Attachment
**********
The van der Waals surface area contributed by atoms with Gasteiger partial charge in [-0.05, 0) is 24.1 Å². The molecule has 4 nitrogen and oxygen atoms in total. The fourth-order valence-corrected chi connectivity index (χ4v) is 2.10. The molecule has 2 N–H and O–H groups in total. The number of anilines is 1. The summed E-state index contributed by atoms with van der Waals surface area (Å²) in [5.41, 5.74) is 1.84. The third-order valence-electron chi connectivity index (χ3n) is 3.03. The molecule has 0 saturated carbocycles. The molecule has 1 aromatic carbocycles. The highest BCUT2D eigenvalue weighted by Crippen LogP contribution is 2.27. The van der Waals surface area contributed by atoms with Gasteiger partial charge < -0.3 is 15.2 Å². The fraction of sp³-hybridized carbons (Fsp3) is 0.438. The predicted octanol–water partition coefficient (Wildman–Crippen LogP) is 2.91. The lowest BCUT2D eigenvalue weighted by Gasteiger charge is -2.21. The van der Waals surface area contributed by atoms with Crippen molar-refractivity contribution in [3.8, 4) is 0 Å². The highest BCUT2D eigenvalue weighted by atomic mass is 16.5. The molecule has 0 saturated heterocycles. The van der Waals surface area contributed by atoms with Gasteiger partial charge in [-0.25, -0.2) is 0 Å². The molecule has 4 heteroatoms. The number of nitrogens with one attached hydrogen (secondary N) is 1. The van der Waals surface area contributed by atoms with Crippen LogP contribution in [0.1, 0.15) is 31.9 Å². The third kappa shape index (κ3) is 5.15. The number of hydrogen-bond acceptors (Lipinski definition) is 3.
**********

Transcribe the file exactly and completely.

The van der Waals surface area contributed by atoms with Gasteiger partial charge in [-0.05, 0) is 24.1 Å². The molecule has 4 nitrogen and oxygen atoms in total. The fourth-order valence-corrected chi connectivity index (χ4v) is 2.10. The molecule has 2 N–H and O–H groups in total. The number of anilines is 1. The summed E-state index contributed by atoms with van der Waals surface area (Å²) in [5.41, 5.74) is 1.84. The third-order valence-electron chi connectivity index (χ3n) is 3.03. The molecule has 0 saturated carbocycles. The molecule has 1 aromatic carbocycles. The highest BCUT2D eigenvalue weighted by Crippen LogP contribution is 2.27. The van der Waals surface area contributed by atoms with Gasteiger partial charge < -0.3 is 15.2 Å². The fraction of sp³-hybridized carbons (Fsp3) is 0.438. The predicted octanol–water partition coefficient (Wildman–Crippen LogP) is 2.91. The lowest BCUT2D eigenvalue weighted by Gasteiger charge is -2.21. The van der Waals surface area contributed by atoms with Crippen molar-refractivity contribution in [3.8, 4) is 0 Å². The highest BCUT2D eigenvalue weighted by atomic mass is 16.5. The molecule has 0 saturated heterocycles. The van der Waals surface area contributed by atoms with Gasteiger partial charge in [-0.25, -0.2) is 0 Å². The molecule has 4 heteroatoms. The number of nitrogens with one attached hydrogen (secondary N) is 1. The van der Waals surface area contributed by atoms with Crippen LogP contribution in [0.1, 0.15) is 31.9 Å². The third kappa shape index (κ3) is 5.15. The number of hydrogen-bond acceptors (Lipinski definition) is 3.